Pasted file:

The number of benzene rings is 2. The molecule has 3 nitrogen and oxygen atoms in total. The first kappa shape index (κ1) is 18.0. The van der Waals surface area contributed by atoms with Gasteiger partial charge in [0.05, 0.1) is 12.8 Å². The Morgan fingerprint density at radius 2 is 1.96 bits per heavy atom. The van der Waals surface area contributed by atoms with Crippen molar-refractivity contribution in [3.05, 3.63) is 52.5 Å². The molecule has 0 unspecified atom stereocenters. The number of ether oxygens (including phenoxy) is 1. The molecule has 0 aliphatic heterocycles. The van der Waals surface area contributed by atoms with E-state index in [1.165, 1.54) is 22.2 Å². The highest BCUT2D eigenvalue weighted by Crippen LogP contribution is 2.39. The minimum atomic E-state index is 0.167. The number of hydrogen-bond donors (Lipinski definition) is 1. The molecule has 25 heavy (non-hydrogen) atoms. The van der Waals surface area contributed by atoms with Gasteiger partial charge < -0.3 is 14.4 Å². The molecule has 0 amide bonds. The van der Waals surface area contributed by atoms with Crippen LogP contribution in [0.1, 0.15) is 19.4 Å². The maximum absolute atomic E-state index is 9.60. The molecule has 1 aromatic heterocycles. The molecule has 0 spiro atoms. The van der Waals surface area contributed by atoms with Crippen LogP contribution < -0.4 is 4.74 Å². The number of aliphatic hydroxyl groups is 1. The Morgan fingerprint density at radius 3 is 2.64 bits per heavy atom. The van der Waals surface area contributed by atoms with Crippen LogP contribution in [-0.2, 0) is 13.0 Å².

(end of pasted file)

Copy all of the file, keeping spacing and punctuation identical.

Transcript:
The number of benzene rings is 2. The molecule has 3 nitrogen and oxygen atoms in total. The first kappa shape index (κ1) is 18.0. The van der Waals surface area contributed by atoms with Gasteiger partial charge in [0.05, 0.1) is 12.8 Å². The Morgan fingerprint density at radius 2 is 1.96 bits per heavy atom. The van der Waals surface area contributed by atoms with Crippen molar-refractivity contribution in [3.05, 3.63) is 52.5 Å². The molecule has 0 unspecified atom stereocenters. The number of ether oxygens (including phenoxy) is 1. The molecule has 0 aliphatic heterocycles. The van der Waals surface area contributed by atoms with E-state index in [1.165, 1.54) is 22.2 Å². The highest BCUT2D eigenvalue weighted by Crippen LogP contribution is 2.39. The minimum atomic E-state index is 0.167. The number of hydrogen-bond donors (Lipinski definition) is 1. The molecule has 25 heavy (non-hydrogen) atoms. The van der Waals surface area contributed by atoms with Gasteiger partial charge < -0.3 is 14.4 Å². The molecule has 0 amide bonds. The van der Waals surface area contributed by atoms with Crippen LogP contribution in [0.1, 0.15) is 19.4 Å². The maximum absolute atomic E-state index is 9.60. The molecule has 1 aromatic heterocycles. The molecule has 0 spiro atoms. The van der Waals surface area contributed by atoms with Crippen LogP contribution < -0.4 is 4.74 Å². The number of aliphatic hydroxyl groups is 1. The Morgan fingerprint density at radius 3 is 2.64 bits per heavy atom. The van der Waals surface area contributed by atoms with Crippen LogP contribution in [-0.2, 0) is 13.0 Å².